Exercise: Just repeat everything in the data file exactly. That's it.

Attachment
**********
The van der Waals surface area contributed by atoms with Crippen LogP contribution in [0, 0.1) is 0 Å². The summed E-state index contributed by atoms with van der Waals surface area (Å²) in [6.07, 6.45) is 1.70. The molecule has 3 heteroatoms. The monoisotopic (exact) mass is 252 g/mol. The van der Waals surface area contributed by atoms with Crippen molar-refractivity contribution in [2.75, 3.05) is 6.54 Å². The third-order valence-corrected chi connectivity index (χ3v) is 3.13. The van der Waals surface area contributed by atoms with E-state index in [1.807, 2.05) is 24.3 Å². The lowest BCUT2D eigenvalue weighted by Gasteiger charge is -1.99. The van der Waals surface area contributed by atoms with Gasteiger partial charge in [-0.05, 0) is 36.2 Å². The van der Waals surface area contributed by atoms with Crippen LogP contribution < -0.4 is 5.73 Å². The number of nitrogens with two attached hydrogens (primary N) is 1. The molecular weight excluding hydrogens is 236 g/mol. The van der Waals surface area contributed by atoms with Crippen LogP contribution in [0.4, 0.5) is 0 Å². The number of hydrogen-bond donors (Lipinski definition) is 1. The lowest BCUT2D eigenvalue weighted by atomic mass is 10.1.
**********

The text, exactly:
The van der Waals surface area contributed by atoms with Crippen LogP contribution in [0, 0.1) is 0 Å². The summed E-state index contributed by atoms with van der Waals surface area (Å²) in [6.07, 6.45) is 1.70. The molecule has 3 heteroatoms. The monoisotopic (exact) mass is 252 g/mol. The van der Waals surface area contributed by atoms with Crippen molar-refractivity contribution in [2.75, 3.05) is 6.54 Å². The third-order valence-corrected chi connectivity index (χ3v) is 3.13. The van der Waals surface area contributed by atoms with E-state index in [1.807, 2.05) is 24.3 Å². The lowest BCUT2D eigenvalue weighted by Gasteiger charge is -1.99. The van der Waals surface area contributed by atoms with Gasteiger partial charge in [-0.05, 0) is 36.2 Å². The van der Waals surface area contributed by atoms with Crippen LogP contribution < -0.4 is 5.73 Å². The number of nitrogens with two attached hydrogens (primary N) is 1. The molecular weight excluding hydrogens is 236 g/mol. The van der Waals surface area contributed by atoms with Crippen LogP contribution in [0.4, 0.5) is 0 Å². The number of hydrogen-bond donors (Lipinski definition) is 1. The lowest BCUT2D eigenvalue weighted by atomic mass is 10.1.